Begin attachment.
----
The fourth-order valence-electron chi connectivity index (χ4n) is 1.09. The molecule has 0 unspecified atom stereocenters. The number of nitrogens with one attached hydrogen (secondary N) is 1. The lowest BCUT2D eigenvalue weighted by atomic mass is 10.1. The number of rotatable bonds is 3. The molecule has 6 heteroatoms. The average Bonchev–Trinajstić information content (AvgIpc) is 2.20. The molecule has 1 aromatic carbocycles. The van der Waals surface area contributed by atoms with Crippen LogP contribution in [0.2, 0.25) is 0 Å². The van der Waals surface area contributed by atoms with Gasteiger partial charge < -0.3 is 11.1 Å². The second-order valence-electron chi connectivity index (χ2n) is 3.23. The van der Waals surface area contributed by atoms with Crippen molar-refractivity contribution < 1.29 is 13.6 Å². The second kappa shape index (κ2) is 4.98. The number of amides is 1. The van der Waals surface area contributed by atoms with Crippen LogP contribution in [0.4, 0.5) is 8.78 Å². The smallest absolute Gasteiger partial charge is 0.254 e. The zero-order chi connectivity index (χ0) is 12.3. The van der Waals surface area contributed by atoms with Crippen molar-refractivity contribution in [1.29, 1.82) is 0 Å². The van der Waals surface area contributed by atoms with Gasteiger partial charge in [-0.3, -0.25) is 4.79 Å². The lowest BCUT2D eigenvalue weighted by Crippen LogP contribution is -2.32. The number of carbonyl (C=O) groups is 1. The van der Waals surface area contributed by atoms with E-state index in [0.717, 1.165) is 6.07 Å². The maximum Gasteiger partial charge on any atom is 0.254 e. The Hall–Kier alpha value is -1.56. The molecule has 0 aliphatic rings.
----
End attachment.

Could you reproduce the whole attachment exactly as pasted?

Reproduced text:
The fourth-order valence-electron chi connectivity index (χ4n) is 1.09. The molecule has 0 unspecified atom stereocenters. The number of nitrogens with one attached hydrogen (secondary N) is 1. The lowest BCUT2D eigenvalue weighted by atomic mass is 10.1. The number of rotatable bonds is 3. The molecule has 6 heteroatoms. The average Bonchev–Trinajstić information content (AvgIpc) is 2.20. The molecule has 1 aromatic carbocycles. The van der Waals surface area contributed by atoms with Crippen LogP contribution in [0.2, 0.25) is 0 Å². The van der Waals surface area contributed by atoms with Gasteiger partial charge < -0.3 is 11.1 Å². The second-order valence-electron chi connectivity index (χ2n) is 3.23. The van der Waals surface area contributed by atoms with Crippen molar-refractivity contribution < 1.29 is 13.6 Å². The second kappa shape index (κ2) is 4.98. The number of amides is 1. The van der Waals surface area contributed by atoms with Crippen LogP contribution in [0.4, 0.5) is 8.78 Å². The smallest absolute Gasteiger partial charge is 0.254 e. The zero-order chi connectivity index (χ0) is 12.3. The van der Waals surface area contributed by atoms with Crippen molar-refractivity contribution in [1.29, 1.82) is 0 Å². The van der Waals surface area contributed by atoms with Gasteiger partial charge in [-0.3, -0.25) is 4.79 Å². The lowest BCUT2D eigenvalue weighted by Crippen LogP contribution is -2.32. The number of carbonyl (C=O) groups is 1. The van der Waals surface area contributed by atoms with E-state index in [0.717, 1.165) is 6.07 Å². The maximum Gasteiger partial charge on any atom is 0.254 e. The Hall–Kier alpha value is -1.56. The molecule has 0 aliphatic rings.